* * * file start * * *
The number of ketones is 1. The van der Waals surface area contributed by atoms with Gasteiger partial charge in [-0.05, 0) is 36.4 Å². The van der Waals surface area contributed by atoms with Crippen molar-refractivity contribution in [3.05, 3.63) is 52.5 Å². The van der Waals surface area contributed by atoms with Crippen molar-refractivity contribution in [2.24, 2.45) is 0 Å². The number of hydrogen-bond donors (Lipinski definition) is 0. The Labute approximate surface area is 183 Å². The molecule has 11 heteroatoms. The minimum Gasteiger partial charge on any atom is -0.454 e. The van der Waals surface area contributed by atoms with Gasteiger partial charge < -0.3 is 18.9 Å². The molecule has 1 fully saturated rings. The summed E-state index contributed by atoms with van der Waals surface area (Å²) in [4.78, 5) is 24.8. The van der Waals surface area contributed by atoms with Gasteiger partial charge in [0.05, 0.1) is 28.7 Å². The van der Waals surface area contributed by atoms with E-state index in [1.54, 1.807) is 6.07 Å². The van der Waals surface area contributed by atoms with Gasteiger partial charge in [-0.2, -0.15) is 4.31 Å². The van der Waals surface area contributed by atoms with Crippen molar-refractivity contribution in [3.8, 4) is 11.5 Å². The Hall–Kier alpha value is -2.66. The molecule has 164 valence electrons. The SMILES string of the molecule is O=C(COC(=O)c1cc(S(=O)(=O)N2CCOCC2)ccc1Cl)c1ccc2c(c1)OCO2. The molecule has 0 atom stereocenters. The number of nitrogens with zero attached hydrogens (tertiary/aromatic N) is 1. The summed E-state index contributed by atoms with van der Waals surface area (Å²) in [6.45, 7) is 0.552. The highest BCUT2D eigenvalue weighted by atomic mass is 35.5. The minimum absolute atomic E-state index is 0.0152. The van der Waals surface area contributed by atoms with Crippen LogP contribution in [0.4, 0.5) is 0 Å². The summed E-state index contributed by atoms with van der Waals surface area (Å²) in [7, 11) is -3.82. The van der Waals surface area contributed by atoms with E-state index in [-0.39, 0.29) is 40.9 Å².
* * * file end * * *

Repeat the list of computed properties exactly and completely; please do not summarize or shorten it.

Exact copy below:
The number of ketones is 1. The van der Waals surface area contributed by atoms with Gasteiger partial charge in [-0.05, 0) is 36.4 Å². The van der Waals surface area contributed by atoms with Crippen molar-refractivity contribution in [3.05, 3.63) is 52.5 Å². The van der Waals surface area contributed by atoms with Crippen molar-refractivity contribution in [2.24, 2.45) is 0 Å². The number of hydrogen-bond donors (Lipinski definition) is 0. The Labute approximate surface area is 183 Å². The molecule has 11 heteroatoms. The minimum Gasteiger partial charge on any atom is -0.454 e. The van der Waals surface area contributed by atoms with Gasteiger partial charge < -0.3 is 18.9 Å². The molecule has 1 fully saturated rings. The summed E-state index contributed by atoms with van der Waals surface area (Å²) in [4.78, 5) is 24.8. The van der Waals surface area contributed by atoms with Gasteiger partial charge in [0.05, 0.1) is 28.7 Å². The van der Waals surface area contributed by atoms with E-state index in [1.54, 1.807) is 6.07 Å². The van der Waals surface area contributed by atoms with Gasteiger partial charge in [-0.2, -0.15) is 4.31 Å². The van der Waals surface area contributed by atoms with Crippen molar-refractivity contribution in [3.8, 4) is 11.5 Å². The Hall–Kier alpha value is -2.66. The molecule has 164 valence electrons. The SMILES string of the molecule is O=C(COC(=O)c1cc(S(=O)(=O)N2CCOCC2)ccc1Cl)c1ccc2c(c1)OCO2. The molecule has 0 atom stereocenters. The number of nitrogens with zero attached hydrogens (tertiary/aromatic N) is 1. The summed E-state index contributed by atoms with van der Waals surface area (Å²) in [6.45, 7) is 0.552. The highest BCUT2D eigenvalue weighted by atomic mass is 35.5. The minimum absolute atomic E-state index is 0.0152. The van der Waals surface area contributed by atoms with Crippen LogP contribution in [0.4, 0.5) is 0 Å². The summed E-state index contributed by atoms with van der Waals surface area (Å²) in [7, 11) is -3.82. The van der Waals surface area contributed by atoms with E-state index in [-0.39, 0.29) is 40.9 Å².